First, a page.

Thomas Lord Vaux
The Aged Lover Renounceth Love - Poem by Thomas Lord Vaux
1 I loathe that I did love,
2 In youth that I thought sweet;
3 As time requires for my behove,
4 Me thinks they are not meet.
5 My lusts they do me leave,
6 My fancies all be fled,
7 And tract of time begins to weave
8 Gray hairs upon my head.
9 For age, with stealing steps,
10 Hath clawed me with his crutch,
11 And lusty life away she leaps
12 As there had been none such.
13 My muse doth not delight
14 Me as she did before,
15 My hand and pen are not in plight
16 As they have been of yore.
17 For reason me denies
18 This youthly idle rhyme,
19 And day by day to me she cries,
20 Leave off these toys in time.
21 The wrinkles in my brow,
22 The furrows in my face,
23 Say limping age will hedge him now
24 Where youth must give him place.
25 The harbinger of death,
26 To me I see him ride;
27 The cough, the cold, the gasping breath,
28 Doth bid me to provide
29 A pickaxe and a spade,
30 And eke a shrouding sheet;
31 A house of clay for to be made
32 For such a guest most meet.
33 Me thinks I hear the clerk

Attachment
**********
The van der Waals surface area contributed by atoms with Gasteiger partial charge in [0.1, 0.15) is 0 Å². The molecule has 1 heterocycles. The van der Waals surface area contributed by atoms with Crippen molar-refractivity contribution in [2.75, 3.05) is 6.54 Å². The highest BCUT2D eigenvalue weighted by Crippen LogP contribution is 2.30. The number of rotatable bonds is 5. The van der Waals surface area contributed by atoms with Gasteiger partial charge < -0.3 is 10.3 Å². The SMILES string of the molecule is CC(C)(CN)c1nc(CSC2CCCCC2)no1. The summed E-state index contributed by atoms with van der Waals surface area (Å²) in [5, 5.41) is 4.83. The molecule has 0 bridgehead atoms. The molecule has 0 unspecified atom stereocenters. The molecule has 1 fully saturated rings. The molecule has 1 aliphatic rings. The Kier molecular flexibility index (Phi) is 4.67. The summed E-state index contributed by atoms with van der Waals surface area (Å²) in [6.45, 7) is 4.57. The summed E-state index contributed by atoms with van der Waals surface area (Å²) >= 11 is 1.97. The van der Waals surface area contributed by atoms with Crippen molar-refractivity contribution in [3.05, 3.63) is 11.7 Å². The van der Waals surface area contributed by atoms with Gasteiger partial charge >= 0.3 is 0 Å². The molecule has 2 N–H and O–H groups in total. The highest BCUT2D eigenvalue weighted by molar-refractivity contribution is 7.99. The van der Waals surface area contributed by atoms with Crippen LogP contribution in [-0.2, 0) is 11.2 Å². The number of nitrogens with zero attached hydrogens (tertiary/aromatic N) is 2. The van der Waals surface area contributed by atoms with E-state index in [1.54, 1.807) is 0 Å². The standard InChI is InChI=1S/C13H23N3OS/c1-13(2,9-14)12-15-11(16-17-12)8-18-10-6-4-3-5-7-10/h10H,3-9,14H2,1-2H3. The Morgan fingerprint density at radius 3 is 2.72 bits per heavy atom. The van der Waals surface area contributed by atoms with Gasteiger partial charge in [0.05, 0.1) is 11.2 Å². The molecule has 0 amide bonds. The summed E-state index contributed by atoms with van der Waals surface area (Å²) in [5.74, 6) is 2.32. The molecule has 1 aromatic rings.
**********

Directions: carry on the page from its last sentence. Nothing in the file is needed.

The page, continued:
34 That knolls the careful knell,
35 And bids me leave my woeful work
36 Ere nature me compel.
37 My keepers knit the knot
38 That youth did laugh to scorn,
39 Of me that clean shall be forgot
40 As I had not been born.
41 Thus must I youth give up,
42 Whose badge I long did wear;
43 To them I yield the wanton cup
44 That better may it bear.
45 Lo, here the bared skull
46 By whose bald sign I know
47 That stooping age away shall pull
48 Which youthful years did sow.
49 For beauty, with her band,
50 These crooked cares hath wrought,
51 And shipped me into the land
52 From whence I first was brought.
53 And ye that bide behind,
54 Have ye none other trust;
55 As ye of clay were cast by kind,
56 So shall ye waste to dust.
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